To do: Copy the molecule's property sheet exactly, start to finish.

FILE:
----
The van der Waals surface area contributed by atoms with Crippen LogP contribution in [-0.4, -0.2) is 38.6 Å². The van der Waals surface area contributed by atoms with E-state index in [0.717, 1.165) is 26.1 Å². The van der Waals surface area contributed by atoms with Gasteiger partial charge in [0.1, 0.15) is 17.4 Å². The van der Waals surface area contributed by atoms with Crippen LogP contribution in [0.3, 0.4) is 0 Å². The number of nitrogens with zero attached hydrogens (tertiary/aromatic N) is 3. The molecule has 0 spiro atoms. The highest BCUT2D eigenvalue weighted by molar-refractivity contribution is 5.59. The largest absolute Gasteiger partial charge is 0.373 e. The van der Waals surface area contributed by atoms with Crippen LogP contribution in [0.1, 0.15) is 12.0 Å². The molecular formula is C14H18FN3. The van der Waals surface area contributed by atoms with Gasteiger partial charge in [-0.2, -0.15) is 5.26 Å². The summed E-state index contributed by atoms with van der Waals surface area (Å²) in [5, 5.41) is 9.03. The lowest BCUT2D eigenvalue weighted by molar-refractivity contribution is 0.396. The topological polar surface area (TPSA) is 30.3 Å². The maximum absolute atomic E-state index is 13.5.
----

The van der Waals surface area contributed by atoms with Crippen LogP contribution in [-0.4, -0.2) is 38.6 Å². The van der Waals surface area contributed by atoms with E-state index in [0.717, 1.165) is 26.1 Å². The van der Waals surface area contributed by atoms with Gasteiger partial charge in [0.1, 0.15) is 17.4 Å². The van der Waals surface area contributed by atoms with Crippen LogP contribution in [0.3, 0.4) is 0 Å². The number of nitrogens with zero attached hydrogens (tertiary/aromatic N) is 3. The molecule has 0 spiro atoms. The highest BCUT2D eigenvalue weighted by molar-refractivity contribution is 5.59. The largest absolute Gasteiger partial charge is 0.373 e. The van der Waals surface area contributed by atoms with Crippen LogP contribution in [0.1, 0.15) is 12.0 Å². The molecular formula is C14H18FN3. The van der Waals surface area contributed by atoms with Gasteiger partial charge in [-0.2, -0.15) is 5.26 Å². The summed E-state index contributed by atoms with van der Waals surface area (Å²) in [5, 5.41) is 9.03. The lowest BCUT2D eigenvalue weighted by molar-refractivity contribution is 0.396. The topological polar surface area (TPSA) is 30.3 Å². The maximum absolute atomic E-state index is 13.5.